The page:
March 2017

Dear Eli,
A hearty Mazaltov on your great initiative, which is clearly having world-wide success.
We have a bunch of grandchildren at schools in Israel. I am asking our children to contact the schools where their children learn to alert the teachers about your project.
By doing this you have put the name of Eli Rabinowitz into the forefront of Holocaust education!`
Best Wishes
Abel Levitt
Kfar Sava, Israel
March 2017

I learnt from the presentation that the Partisan Song is a resistance song that was sung by the Jews in the Warsasw Ghetto Upsrising and in the concentration camps. It was adopted by many Jewish Partisan groups as a motto that future generations will always continue to exist. This song gave the Jews hope that there would be freedom and that the camps would eventually be liberated.
It is significant because it became the symbol of resistance against Nazi Germany’s persecution of the Jews and the Holocaust. The importance of the Partisan Song is that we never forget the persecution of the Jews in Nazi Germany and the atrocities of the concentration camps.

Ryan Lanesman – attended Eli Rabinowitz’s presentation at King David Linksfield on 7 February 2017.

March 2017

Hi Eli,

I found the links, I sat in front of my laptop and sobbed watching them. It’s beautiful to see the kids carrying on the tradition and not just because they have to, they did it with a force!

Thanks again!

Sharon Mintz, San Diego, CA

Hi Eli

Please don’t get excited by my email, I have nothing to contribute, I just wanted to say that I love what you are doing and hope to be able to follow it. My great uncle, Itzchak Mintz, was a partisan from Dywin, Belarus. kI believe he was involved in Betar before the war, I’m not sure who he fought with. He died towards the end of the war. I’m working now to learn more about him but to even hear songs that he sang or heard as he showed such unbelievable strength would be an amazing experience. Thank you.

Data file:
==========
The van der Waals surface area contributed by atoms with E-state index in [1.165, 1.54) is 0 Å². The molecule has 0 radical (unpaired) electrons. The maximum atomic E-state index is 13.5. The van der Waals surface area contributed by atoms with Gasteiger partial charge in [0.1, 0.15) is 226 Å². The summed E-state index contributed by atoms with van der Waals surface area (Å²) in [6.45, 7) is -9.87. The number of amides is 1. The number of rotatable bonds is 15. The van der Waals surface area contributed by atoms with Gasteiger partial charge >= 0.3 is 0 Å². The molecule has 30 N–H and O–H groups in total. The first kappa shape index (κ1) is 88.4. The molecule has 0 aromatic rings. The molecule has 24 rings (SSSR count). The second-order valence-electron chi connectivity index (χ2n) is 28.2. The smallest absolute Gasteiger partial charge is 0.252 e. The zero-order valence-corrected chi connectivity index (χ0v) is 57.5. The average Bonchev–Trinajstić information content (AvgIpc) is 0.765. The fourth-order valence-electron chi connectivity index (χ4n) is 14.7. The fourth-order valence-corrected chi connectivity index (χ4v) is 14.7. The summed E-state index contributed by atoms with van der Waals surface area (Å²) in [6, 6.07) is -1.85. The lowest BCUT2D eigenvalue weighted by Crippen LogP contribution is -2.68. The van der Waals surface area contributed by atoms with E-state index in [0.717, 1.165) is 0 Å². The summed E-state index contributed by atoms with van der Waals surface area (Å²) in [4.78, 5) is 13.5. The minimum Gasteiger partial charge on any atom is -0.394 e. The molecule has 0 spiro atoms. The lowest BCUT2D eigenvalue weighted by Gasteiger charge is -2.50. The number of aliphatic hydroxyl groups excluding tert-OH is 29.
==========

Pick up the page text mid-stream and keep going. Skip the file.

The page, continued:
Sharon Mintz, San Diego, CA

Hello Eli,

I grew up in Winnipeg, Canada and attended the I.L. Peretz School (a Yiddish Day School) from kindergarten through grade 7.  I was a member of the choir.  We sang Zog Nit Kayn Mohl As Du Gayst Dem Letsten Veg yearly.  We would follow the song immediately with the Palmach Song.  I remember it as if it were yesterday.

I have lived in Skokie, Illinois since 1992.  Skokie had a very large population of Holocaust survivors (and hence the KKK decided to march in Skokie in the 70s leading up to the movie with Danny Kaye).  The shul that I belong to still hosts the annual Holocaust Remembrance Day although the numbers attending have drastically dwindled.  Zog Nit Kayn Mohl is still sung, and I still cry, now more than ever.

I don’t have any video recordings of choirs singing this song.  I just wanted to share my experience.  Thanks for listening.

Michele Zell Kanter

Good morning from New York City, Eli!

The “Partisanen Lid” was part of every Workmen’s Circle seder when I was growing up; I can still hear my bubbe’s voice in my mind’s ear on the last two lines.

Here is a version by the legendary Paul Robeson. My mother had the honor of sharing a stage with him at Madison Square Garden in 1947, at the celebration of Israel’s impending statehood. She says that after he kissed her cheek, she didn’t wash it for a week.

Zayt gezunt!

Anita Bonita

I have sung this in Yiddish in both concert and, as Hazzan in my synagogue.  I never liked the English translation.  I am certain, from the way the prosody works, that this song was written in Yiddish and never sung in Russian.  Good luck in your endeavor.

Most sincerely, 

Rabbi Richard Allen, PhD.
Rochester, NY 14625
Dear Eli
Please find attached recording of Zog Nit Keynmol by The Zemel Choir in London.  This was recorded at a service for National Holocaust Memorial Day at Westminster Abbey, January 2015.  Sorry, we don’t have a video of it.  The arrangement is by our Musical Director, Benjamin Wolf, and I attach a copy of it.
The Zemel Choir is the UK’s leading mixed voice Jewish choir.  Further information about the choir can be found at
Philip Roth
The Zemel Choir